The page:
The hunting of a sperm whale. Source: New Bedford Whaling Museum


Due to a thick fog, the ship struck the island. The crew attempted to tow the Catherwood back out to sea, but heavy swells pushed her back, causing the ship to strike land forcefully and suffer irreparable damage. The crew was forced to abandon ship as the wreck began to sink, with only the ship’s papers saved in the melée. Retreating to the island, the men survived for five days, eating what they could find, mostly crabs, as they were unable to salvage food or fresh water from the ship, save one cask of bread.


whaling stories whale skeleton
Whale bones held value in the whaling market. This is the skeleton of “Reyna” a Right Whale that was accidentally struck and killed off the coast of Chesapeake Bay. Her skeleton is on display at the New Bedford Whaling Museum for educational purposes. Source: New Bedford Whaling Museum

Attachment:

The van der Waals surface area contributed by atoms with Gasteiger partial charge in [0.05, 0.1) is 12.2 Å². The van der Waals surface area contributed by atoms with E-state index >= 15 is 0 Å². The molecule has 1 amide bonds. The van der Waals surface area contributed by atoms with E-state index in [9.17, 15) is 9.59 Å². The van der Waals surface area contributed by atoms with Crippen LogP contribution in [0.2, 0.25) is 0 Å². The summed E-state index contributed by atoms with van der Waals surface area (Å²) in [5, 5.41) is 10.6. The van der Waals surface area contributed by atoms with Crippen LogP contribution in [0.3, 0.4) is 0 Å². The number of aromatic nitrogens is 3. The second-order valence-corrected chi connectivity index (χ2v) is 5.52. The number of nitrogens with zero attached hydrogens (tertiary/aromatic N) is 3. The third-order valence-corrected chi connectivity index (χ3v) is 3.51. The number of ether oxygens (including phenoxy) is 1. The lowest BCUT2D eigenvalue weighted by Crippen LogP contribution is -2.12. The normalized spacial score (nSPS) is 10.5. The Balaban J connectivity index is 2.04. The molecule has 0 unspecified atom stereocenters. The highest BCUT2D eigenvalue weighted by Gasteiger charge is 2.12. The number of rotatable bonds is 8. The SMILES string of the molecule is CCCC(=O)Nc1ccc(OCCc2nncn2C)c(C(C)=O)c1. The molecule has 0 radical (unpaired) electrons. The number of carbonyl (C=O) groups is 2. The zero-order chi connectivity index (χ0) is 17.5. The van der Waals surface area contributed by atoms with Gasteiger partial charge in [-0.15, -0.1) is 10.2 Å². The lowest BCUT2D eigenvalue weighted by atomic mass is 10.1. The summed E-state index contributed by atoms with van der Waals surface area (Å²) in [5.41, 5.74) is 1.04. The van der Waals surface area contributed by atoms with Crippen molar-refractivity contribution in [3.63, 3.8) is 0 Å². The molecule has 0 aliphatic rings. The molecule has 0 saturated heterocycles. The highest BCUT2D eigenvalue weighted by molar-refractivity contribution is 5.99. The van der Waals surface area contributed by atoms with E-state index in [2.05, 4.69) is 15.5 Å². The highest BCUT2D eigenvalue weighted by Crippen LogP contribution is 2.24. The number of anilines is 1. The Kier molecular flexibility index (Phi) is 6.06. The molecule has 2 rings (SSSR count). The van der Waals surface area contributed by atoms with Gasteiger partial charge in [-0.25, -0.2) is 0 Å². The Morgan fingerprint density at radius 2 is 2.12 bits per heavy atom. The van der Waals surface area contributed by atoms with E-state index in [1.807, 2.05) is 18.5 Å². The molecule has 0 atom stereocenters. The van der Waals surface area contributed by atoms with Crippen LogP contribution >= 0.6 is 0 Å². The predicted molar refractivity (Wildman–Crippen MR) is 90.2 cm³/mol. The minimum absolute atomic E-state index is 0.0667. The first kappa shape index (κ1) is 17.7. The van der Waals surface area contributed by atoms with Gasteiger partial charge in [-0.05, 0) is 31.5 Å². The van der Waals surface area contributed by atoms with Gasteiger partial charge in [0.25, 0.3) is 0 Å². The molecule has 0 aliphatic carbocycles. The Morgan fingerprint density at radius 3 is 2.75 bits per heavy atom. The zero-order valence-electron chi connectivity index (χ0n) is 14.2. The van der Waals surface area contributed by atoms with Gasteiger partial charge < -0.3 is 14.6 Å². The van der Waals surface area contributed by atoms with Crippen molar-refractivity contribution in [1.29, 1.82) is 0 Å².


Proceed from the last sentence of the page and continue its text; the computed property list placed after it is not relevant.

Fortunately for the crew, they would be rescued by a passing ship with no loss of life. However, the financial loss to the Catherwood was significant, as she had 500 barrels of sperm whale oil on board when she wrecked, as well as a cargo of whale bones. Whale bones had value for use in corsets (popular fashion at the time), buggy parts, and art. The journey was a complete monetary loss.


6. Spoils of War: The Capture of the Kate Cory in 1863

whaling stories alabama model
A model of the C.S.S. Alabama. Source: Blue Jacket Ship Crafters


In 1863, the Civil War raged throughout the United States. Though the majority of the action took place in land battles, the sea was no stranger to wartime conflict. The Confederacy had a number of successful raiding ships operating during the war, the most successful of which was the Alabama.